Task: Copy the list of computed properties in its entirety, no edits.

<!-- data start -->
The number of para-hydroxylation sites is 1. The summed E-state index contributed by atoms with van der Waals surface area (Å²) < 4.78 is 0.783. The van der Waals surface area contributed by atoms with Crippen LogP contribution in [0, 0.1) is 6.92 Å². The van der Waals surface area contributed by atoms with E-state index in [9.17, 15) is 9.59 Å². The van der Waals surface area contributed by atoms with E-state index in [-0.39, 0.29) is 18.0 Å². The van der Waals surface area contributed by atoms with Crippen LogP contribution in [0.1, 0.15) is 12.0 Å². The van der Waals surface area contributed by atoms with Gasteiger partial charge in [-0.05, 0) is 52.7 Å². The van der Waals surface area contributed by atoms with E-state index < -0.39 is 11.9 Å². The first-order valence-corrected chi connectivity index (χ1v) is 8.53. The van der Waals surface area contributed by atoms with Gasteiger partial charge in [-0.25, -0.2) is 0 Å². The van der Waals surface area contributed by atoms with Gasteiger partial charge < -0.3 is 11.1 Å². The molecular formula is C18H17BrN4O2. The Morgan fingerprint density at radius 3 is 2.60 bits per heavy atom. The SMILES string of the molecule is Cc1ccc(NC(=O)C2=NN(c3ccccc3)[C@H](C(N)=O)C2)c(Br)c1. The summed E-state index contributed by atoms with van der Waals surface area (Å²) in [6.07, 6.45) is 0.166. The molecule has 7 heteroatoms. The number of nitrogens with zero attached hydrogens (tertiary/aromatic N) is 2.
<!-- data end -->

The number of para-hydroxylation sites is 1. The summed E-state index contributed by atoms with van der Waals surface area (Å²) < 4.78 is 0.783. The van der Waals surface area contributed by atoms with Crippen LogP contribution in [0, 0.1) is 6.92 Å². The van der Waals surface area contributed by atoms with E-state index in [9.17, 15) is 9.59 Å². The van der Waals surface area contributed by atoms with E-state index in [-0.39, 0.29) is 18.0 Å². The van der Waals surface area contributed by atoms with Crippen LogP contribution in [0.1, 0.15) is 12.0 Å². The van der Waals surface area contributed by atoms with Gasteiger partial charge in [-0.05, 0) is 52.7 Å². The van der Waals surface area contributed by atoms with E-state index < -0.39 is 11.9 Å². The first-order valence-corrected chi connectivity index (χ1v) is 8.53. The van der Waals surface area contributed by atoms with Gasteiger partial charge in [-0.25, -0.2) is 0 Å². The van der Waals surface area contributed by atoms with Gasteiger partial charge < -0.3 is 11.1 Å². The molecular formula is C18H17BrN4O2. The Morgan fingerprint density at radius 3 is 2.60 bits per heavy atom. The SMILES string of the molecule is Cc1ccc(NC(=O)C2=NN(c3ccccc3)[C@H](C(N)=O)C2)c(Br)c1. The summed E-state index contributed by atoms with van der Waals surface area (Å²) in [6.07, 6.45) is 0.166. The molecule has 7 heteroatoms. The number of nitrogens with zero attached hydrogens (tertiary/aromatic N) is 2.